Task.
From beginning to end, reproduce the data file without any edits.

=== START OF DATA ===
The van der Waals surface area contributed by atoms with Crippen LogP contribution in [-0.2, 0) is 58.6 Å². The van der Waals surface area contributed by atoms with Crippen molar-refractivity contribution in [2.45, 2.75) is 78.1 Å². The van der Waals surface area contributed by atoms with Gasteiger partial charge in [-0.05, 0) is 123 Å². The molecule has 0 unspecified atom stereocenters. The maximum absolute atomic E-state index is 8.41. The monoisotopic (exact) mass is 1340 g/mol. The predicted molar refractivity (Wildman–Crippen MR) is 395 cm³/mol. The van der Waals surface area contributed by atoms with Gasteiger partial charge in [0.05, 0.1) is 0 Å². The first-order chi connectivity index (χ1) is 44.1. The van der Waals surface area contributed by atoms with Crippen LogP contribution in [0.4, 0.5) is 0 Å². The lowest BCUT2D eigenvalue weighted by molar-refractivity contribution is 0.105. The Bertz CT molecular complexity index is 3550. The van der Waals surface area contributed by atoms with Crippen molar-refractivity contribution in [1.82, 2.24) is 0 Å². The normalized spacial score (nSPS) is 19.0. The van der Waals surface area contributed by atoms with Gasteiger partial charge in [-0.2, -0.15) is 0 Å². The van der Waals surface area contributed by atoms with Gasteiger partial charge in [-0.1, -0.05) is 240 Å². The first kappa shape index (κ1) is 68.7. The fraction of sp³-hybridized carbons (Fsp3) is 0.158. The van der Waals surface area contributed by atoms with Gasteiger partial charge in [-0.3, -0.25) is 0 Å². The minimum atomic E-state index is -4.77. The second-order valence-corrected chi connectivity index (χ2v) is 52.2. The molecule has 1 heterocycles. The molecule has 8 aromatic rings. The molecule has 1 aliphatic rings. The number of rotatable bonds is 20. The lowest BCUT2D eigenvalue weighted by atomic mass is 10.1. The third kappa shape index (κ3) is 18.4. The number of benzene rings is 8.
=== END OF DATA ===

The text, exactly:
The van der Waals surface area contributed by atoms with Crippen LogP contribution in [-0.2, 0) is 58.6 Å². The van der Waals surface area contributed by atoms with Crippen molar-refractivity contribution in [2.45, 2.75) is 78.1 Å². The van der Waals surface area contributed by atoms with Gasteiger partial charge in [-0.05, 0) is 123 Å². The molecule has 0 unspecified atom stereocenters. The maximum absolute atomic E-state index is 8.41. The monoisotopic (exact) mass is 1340 g/mol. The predicted molar refractivity (Wildman–Crippen MR) is 395 cm³/mol. The van der Waals surface area contributed by atoms with Gasteiger partial charge in [0.05, 0.1) is 0 Å². The first-order chi connectivity index (χ1) is 44.1. The van der Waals surface area contributed by atoms with Crippen LogP contribution in [0.4, 0.5) is 0 Å². The lowest BCUT2D eigenvalue weighted by molar-refractivity contribution is 0.105. The Bertz CT molecular complexity index is 3550. The van der Waals surface area contributed by atoms with Crippen molar-refractivity contribution in [1.82, 2.24) is 0 Å². The normalized spacial score (nSPS) is 19.0. The van der Waals surface area contributed by atoms with Gasteiger partial charge in [-0.2, -0.15) is 0 Å². The van der Waals surface area contributed by atoms with Gasteiger partial charge in [-0.1, -0.05) is 240 Å². The first kappa shape index (κ1) is 68.7. The fraction of sp³-hybridized carbons (Fsp3) is 0.158. The van der Waals surface area contributed by atoms with Gasteiger partial charge in [-0.3, -0.25) is 0 Å². The minimum atomic E-state index is -4.77. The second-order valence-corrected chi connectivity index (χ2v) is 52.2. The molecule has 1 heterocycles. The molecule has 8 aromatic rings. The molecule has 1 aliphatic rings. The number of rotatable bonds is 20. The lowest BCUT2D eigenvalue weighted by atomic mass is 10.1. The third kappa shape index (κ3) is 18.4. The number of benzene rings is 8.